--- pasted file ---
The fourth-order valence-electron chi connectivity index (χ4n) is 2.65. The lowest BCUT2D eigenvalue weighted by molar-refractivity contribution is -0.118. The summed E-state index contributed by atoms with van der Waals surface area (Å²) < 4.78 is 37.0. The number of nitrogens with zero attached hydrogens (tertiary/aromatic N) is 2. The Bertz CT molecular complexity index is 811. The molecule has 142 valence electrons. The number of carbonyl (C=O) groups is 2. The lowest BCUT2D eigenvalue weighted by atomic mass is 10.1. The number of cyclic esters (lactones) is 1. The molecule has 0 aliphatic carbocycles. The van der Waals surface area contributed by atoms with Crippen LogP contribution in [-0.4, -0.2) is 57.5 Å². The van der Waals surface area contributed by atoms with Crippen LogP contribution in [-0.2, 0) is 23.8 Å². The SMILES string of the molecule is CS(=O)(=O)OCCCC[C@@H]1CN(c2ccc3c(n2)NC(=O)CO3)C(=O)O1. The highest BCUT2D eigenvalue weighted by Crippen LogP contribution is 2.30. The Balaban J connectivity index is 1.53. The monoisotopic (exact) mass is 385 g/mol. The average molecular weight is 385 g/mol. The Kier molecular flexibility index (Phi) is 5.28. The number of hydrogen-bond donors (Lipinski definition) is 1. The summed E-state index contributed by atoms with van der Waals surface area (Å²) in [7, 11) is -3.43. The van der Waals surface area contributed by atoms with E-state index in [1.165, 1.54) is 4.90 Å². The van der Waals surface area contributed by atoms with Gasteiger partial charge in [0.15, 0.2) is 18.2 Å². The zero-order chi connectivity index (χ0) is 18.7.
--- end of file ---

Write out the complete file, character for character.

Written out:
The fourth-order valence-electron chi connectivity index (χ4n) is 2.65. The lowest BCUT2D eigenvalue weighted by molar-refractivity contribution is -0.118. The summed E-state index contributed by atoms with van der Waals surface area (Å²) < 4.78 is 37.0. The number of nitrogens with zero attached hydrogens (tertiary/aromatic N) is 2. The Bertz CT molecular complexity index is 811. The molecule has 142 valence electrons. The number of carbonyl (C=O) groups is 2. The lowest BCUT2D eigenvalue weighted by atomic mass is 10.1. The number of cyclic esters (lactones) is 1. The molecule has 0 aliphatic carbocycles. The van der Waals surface area contributed by atoms with Crippen LogP contribution in [-0.4, -0.2) is 57.5 Å². The van der Waals surface area contributed by atoms with Crippen LogP contribution in [-0.2, 0) is 23.8 Å². The SMILES string of the molecule is CS(=O)(=O)OCCCC[C@@H]1CN(c2ccc3c(n2)NC(=O)CO3)C(=O)O1. The highest BCUT2D eigenvalue weighted by Crippen LogP contribution is 2.30. The Balaban J connectivity index is 1.53. The monoisotopic (exact) mass is 385 g/mol. The average molecular weight is 385 g/mol. The Kier molecular flexibility index (Phi) is 5.28. The number of hydrogen-bond donors (Lipinski definition) is 1. The summed E-state index contributed by atoms with van der Waals surface area (Å²) in [7, 11) is -3.43. The van der Waals surface area contributed by atoms with E-state index in [1.165, 1.54) is 4.90 Å². The van der Waals surface area contributed by atoms with Gasteiger partial charge in [0.15, 0.2) is 18.2 Å². The zero-order chi connectivity index (χ0) is 18.7.